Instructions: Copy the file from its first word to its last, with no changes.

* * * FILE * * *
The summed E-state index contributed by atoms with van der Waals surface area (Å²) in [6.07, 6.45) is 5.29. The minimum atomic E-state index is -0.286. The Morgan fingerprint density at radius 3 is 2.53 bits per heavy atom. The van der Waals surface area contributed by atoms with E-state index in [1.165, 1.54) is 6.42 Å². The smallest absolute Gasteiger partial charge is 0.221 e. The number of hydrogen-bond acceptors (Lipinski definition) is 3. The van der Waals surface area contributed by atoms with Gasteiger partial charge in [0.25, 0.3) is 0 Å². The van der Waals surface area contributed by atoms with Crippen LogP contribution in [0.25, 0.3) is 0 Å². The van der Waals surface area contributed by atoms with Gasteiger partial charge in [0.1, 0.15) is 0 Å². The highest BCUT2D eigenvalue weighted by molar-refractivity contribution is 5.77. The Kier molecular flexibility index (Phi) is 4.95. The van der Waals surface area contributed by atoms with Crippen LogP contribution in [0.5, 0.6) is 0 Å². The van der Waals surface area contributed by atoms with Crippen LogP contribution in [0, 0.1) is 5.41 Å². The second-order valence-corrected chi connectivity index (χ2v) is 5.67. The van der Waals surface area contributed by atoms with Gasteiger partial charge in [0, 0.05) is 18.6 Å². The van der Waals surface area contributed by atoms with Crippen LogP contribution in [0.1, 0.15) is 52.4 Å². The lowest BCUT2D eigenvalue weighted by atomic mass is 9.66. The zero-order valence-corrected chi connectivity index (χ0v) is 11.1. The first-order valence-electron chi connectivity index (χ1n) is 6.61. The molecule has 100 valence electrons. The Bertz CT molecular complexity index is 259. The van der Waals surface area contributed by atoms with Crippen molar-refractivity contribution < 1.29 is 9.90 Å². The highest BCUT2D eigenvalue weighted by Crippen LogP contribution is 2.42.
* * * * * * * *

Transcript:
The summed E-state index contributed by atoms with van der Waals surface area (Å²) in [6.07, 6.45) is 5.29. The minimum atomic E-state index is -0.286. The Morgan fingerprint density at radius 3 is 2.53 bits per heavy atom. The van der Waals surface area contributed by atoms with E-state index in [1.165, 1.54) is 6.42 Å². The smallest absolute Gasteiger partial charge is 0.221 e. The number of hydrogen-bond acceptors (Lipinski definition) is 3. The van der Waals surface area contributed by atoms with Gasteiger partial charge in [0.25, 0.3) is 0 Å². The van der Waals surface area contributed by atoms with Crippen LogP contribution in [0.25, 0.3) is 0 Å². The van der Waals surface area contributed by atoms with Gasteiger partial charge in [0.1, 0.15) is 0 Å². The highest BCUT2D eigenvalue weighted by molar-refractivity contribution is 5.77. The Kier molecular flexibility index (Phi) is 4.95. The van der Waals surface area contributed by atoms with Crippen LogP contribution in [0.5, 0.6) is 0 Å². The van der Waals surface area contributed by atoms with Crippen LogP contribution in [0, 0.1) is 5.41 Å². The second-order valence-corrected chi connectivity index (χ2v) is 5.67. The van der Waals surface area contributed by atoms with Gasteiger partial charge in [0, 0.05) is 18.6 Å². The van der Waals surface area contributed by atoms with Crippen LogP contribution in [0.1, 0.15) is 52.4 Å². The lowest BCUT2D eigenvalue weighted by atomic mass is 9.66. The zero-order valence-corrected chi connectivity index (χ0v) is 11.1. The first-order valence-electron chi connectivity index (χ1n) is 6.61. The molecule has 100 valence electrons. The Bertz CT molecular complexity index is 259. The van der Waals surface area contributed by atoms with Crippen molar-refractivity contribution < 1.29 is 9.90 Å². The highest BCUT2D eigenvalue weighted by Crippen LogP contribution is 2.42.